Protests over constant blackouts in southern Nigeria left a regional capital in darkness for a tenth day Thursday, after angry youths shut down the local electricity supplier.
Members of the Ijaw Youths Council occupied the offices of the main power firm in the city of Yenagoa in Bayelsa state last month to demonstrate against continual outages.
The protest forced the Port Harcourt Electricity Distribution Company to shut down operations and saw power cut off to the city of some 400,000 people and surrounding areas.
Oil-rich Nigeria, Africa's most populous nation, is plagued by widespread power outages that leave homes without electricity for long stretches and businesses unable to work.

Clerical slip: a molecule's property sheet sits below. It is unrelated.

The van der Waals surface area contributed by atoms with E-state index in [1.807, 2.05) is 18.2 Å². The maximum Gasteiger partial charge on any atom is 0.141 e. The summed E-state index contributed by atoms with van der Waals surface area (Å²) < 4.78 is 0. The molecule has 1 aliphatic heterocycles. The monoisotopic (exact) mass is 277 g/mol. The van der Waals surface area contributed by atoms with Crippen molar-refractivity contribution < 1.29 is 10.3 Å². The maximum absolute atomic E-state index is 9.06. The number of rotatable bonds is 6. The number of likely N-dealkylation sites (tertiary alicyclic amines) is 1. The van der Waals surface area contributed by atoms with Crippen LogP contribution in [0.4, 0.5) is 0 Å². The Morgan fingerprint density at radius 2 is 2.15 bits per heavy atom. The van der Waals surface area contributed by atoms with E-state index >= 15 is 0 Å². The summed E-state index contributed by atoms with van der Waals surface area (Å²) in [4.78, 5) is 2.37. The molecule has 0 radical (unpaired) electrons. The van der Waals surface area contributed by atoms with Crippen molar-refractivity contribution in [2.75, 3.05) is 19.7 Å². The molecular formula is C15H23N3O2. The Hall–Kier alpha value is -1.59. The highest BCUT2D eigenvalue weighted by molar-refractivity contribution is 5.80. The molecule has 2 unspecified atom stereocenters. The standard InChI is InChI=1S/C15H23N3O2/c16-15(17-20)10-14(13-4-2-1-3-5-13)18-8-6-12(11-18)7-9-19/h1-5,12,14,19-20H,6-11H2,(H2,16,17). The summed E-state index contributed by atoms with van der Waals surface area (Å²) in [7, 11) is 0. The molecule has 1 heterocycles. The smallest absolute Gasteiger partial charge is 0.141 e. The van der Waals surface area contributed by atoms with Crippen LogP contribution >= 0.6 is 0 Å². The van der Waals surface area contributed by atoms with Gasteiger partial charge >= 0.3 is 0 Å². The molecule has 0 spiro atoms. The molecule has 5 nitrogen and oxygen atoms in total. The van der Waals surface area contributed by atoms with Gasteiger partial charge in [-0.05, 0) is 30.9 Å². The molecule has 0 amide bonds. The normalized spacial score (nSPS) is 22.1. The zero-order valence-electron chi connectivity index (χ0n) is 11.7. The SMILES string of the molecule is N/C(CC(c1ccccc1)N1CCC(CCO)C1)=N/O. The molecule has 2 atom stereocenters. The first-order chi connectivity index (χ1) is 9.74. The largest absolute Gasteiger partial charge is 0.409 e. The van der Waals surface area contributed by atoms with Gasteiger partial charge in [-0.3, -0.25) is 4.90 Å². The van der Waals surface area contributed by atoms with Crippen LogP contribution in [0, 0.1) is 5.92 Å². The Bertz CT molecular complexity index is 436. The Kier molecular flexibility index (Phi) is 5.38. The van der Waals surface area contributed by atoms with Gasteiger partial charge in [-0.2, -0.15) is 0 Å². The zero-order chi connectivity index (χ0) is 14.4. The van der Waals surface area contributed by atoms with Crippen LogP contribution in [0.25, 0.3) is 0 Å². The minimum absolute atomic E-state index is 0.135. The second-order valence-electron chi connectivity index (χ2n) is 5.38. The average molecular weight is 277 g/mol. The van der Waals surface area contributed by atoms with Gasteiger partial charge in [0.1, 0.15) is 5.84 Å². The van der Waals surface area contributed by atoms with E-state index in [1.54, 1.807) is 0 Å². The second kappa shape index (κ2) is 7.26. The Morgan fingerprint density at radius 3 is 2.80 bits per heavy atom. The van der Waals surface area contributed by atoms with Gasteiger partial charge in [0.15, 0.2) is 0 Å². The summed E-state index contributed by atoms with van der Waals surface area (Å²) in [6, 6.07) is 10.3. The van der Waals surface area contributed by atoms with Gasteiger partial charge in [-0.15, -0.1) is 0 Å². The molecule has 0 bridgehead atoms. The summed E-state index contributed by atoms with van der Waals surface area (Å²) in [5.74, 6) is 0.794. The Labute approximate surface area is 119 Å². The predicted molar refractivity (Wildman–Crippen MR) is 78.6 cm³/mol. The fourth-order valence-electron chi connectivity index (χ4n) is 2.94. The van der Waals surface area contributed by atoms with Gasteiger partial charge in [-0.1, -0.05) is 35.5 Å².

The crippling power problems are seen as a major impediment to economic development in a country that has more people living in extreme poverty than anywhere else on the planet.
Queues snaked out of petrol stations in Yenagoa as local residents scrambled to buy fuel for generators.
The power company insisted it was struggling with a shortfall due to unpaid bills totalling some $45 million (40 million euros).
Nigeria has the potential to produce some 13,000 megawatts of power from its current infrastructure but on most days can only reach around 4,000 megawatts.
The central government has pledged to overhaul the electricity system and struck an agreement with German giant Siemens last year aimed at tripling reliable supplies by 2023.